from the FAS Project on Government Secrecy
Volume 2006, Issue No. 12
January 31, 2006


Military regulations offer wide latitude in the gathering of domestic intelligence information.

"Contrary to popular belief, there is no absolute ban on [military] intelligence components collecting U.S. person information," according to a 2001 Army intelligence memo.

What's more, military intelligence agencies can provisionally "receive" domestic intelligence information that they may not be legally permitted to "collect."

"MI [military intelligence] may receive information from anyone, anytime."

That point was stressed in the November 5, 2001 memo issued by Lt. Gen. Robert W. Noonan, Jr., the Deputy Chief of Staff for Intelligence.

DoD and Army regulations "allow collection about U.S. persons reasonably believed to be engaged, or about to engage, in International terrorist activities."

"Remember, merely receiving information does not constitute 'collection' under AR [Army Regulation] 381-10; collection entails receiving 'for use'," Gen. Noonan wrote.

"Army intelligence may always receive information, if only to determine its intelligence value and whether it can be collected, retained, or disseminated in accordance with governing policy."

The distinction between "receiving" information (always permitted) and "collecting" it (permitted only in certain circumstances) appears to offer considerable leeway for domestic surveillance activities under the existing legal framework.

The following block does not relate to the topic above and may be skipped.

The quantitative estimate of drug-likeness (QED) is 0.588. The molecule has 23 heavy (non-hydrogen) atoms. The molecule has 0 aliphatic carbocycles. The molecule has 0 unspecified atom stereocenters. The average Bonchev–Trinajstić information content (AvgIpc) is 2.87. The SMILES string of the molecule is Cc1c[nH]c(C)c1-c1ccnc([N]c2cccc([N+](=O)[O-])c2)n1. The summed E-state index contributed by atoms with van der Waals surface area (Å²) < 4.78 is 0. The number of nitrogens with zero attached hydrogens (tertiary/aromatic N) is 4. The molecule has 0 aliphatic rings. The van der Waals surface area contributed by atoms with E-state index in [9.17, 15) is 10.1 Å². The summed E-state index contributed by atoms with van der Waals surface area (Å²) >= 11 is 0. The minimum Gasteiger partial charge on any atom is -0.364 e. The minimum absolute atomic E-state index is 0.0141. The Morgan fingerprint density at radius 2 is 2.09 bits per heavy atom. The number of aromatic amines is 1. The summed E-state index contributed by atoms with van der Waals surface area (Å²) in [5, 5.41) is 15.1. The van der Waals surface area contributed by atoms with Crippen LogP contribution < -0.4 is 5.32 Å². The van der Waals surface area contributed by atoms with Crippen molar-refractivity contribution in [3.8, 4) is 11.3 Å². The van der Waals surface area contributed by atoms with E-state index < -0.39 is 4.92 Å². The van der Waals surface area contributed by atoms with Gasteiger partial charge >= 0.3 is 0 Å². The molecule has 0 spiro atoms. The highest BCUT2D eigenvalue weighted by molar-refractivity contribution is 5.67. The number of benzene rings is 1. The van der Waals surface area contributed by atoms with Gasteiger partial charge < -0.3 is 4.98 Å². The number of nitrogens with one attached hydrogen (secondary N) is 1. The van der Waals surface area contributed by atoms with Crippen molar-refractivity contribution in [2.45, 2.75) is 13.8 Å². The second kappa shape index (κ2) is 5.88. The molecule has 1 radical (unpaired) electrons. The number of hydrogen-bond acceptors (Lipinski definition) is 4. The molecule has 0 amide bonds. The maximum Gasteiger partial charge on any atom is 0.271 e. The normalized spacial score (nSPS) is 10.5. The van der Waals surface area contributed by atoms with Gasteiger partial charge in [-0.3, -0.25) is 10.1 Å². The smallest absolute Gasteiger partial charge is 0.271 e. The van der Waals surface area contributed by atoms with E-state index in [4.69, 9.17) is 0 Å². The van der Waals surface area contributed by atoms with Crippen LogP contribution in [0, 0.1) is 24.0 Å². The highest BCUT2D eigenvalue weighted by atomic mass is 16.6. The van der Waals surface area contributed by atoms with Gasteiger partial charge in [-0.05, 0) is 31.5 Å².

This in turn makes it harder to understand why the NSA domestic surveillance program departed from previous practice.

"It seems to me that there is enough ambiguity in the language that with a bit of creativity in managing the US persons files there would have been not too much trouble" applying existing rules to the NSA program, said John Pike of, who pointed Secrecy News to the 2001 Army memo.

See "Collecting Information on U.S. Persons," Office of the Deputy Chief of Staff for Intelligence, November 5, 2001:

Army Regulation 381-10, "U.S. Army Intelligence Activities," was reissued on November 22, 2005, but up to now it has not been publicly disclosed.

The previous edition of AR 381-10, dated July 1, 1984 (and in effect until December 22, 2005), is available here:


In the past, the National Reconnaissance Office, the agency that develops spy satellites, has released unclassified portions of its budget request documents. But last year, the NRO refused to do so, claiming that these unclassified materials fall under the "operational files" exemption to the Freedom of Information Act.

A lawsuit brought by the Federation of American Scientists is challenging that claim. The two parties have just finished briefing the case with replies to each other's opposing motions.

"The defendant [NRO] has shown by a sworn declaration which is clear, specific, and reasonably detailed that the requested records are properly designated as operational," the NRO concluded.